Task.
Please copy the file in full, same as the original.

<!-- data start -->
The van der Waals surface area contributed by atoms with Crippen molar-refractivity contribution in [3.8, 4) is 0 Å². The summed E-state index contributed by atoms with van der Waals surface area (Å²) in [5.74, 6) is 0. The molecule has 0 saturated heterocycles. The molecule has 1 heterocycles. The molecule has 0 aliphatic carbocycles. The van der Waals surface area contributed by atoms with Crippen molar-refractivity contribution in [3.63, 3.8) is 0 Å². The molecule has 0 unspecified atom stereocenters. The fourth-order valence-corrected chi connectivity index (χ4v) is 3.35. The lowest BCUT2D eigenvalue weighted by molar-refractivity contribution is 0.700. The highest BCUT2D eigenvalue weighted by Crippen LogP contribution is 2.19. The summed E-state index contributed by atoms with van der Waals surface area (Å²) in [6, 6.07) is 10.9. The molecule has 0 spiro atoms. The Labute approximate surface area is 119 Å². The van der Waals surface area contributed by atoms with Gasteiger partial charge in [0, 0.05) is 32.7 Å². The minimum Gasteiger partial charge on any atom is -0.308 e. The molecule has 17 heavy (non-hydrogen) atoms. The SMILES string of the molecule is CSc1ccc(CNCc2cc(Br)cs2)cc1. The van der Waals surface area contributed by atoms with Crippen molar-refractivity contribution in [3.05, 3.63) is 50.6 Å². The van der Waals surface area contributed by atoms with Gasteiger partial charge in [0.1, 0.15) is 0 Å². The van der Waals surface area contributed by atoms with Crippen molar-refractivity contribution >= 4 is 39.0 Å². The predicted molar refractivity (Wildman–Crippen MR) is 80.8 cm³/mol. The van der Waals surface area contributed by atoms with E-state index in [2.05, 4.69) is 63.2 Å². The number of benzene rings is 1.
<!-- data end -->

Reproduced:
The van der Waals surface area contributed by atoms with Crippen molar-refractivity contribution in [3.8, 4) is 0 Å². The summed E-state index contributed by atoms with van der Waals surface area (Å²) in [5.74, 6) is 0. The molecule has 0 saturated heterocycles. The molecule has 1 heterocycles. The molecule has 0 aliphatic carbocycles. The van der Waals surface area contributed by atoms with Crippen molar-refractivity contribution in [3.63, 3.8) is 0 Å². The molecule has 0 unspecified atom stereocenters. The fourth-order valence-corrected chi connectivity index (χ4v) is 3.35. The lowest BCUT2D eigenvalue weighted by molar-refractivity contribution is 0.700. The highest BCUT2D eigenvalue weighted by Crippen LogP contribution is 2.19. The summed E-state index contributed by atoms with van der Waals surface area (Å²) in [6, 6.07) is 10.9. The molecule has 0 spiro atoms. The Labute approximate surface area is 119 Å². The van der Waals surface area contributed by atoms with Gasteiger partial charge in [0, 0.05) is 32.7 Å². The minimum Gasteiger partial charge on any atom is -0.308 e. The molecule has 17 heavy (non-hydrogen) atoms. The SMILES string of the molecule is CSc1ccc(CNCc2cc(Br)cs2)cc1. The van der Waals surface area contributed by atoms with Crippen molar-refractivity contribution in [3.05, 3.63) is 50.6 Å². The van der Waals surface area contributed by atoms with Gasteiger partial charge in [0.1, 0.15) is 0 Å². The van der Waals surface area contributed by atoms with Crippen molar-refractivity contribution >= 4 is 39.0 Å². The predicted molar refractivity (Wildman–Crippen MR) is 80.8 cm³/mol. The van der Waals surface area contributed by atoms with E-state index in [2.05, 4.69) is 63.2 Å². The number of benzene rings is 1.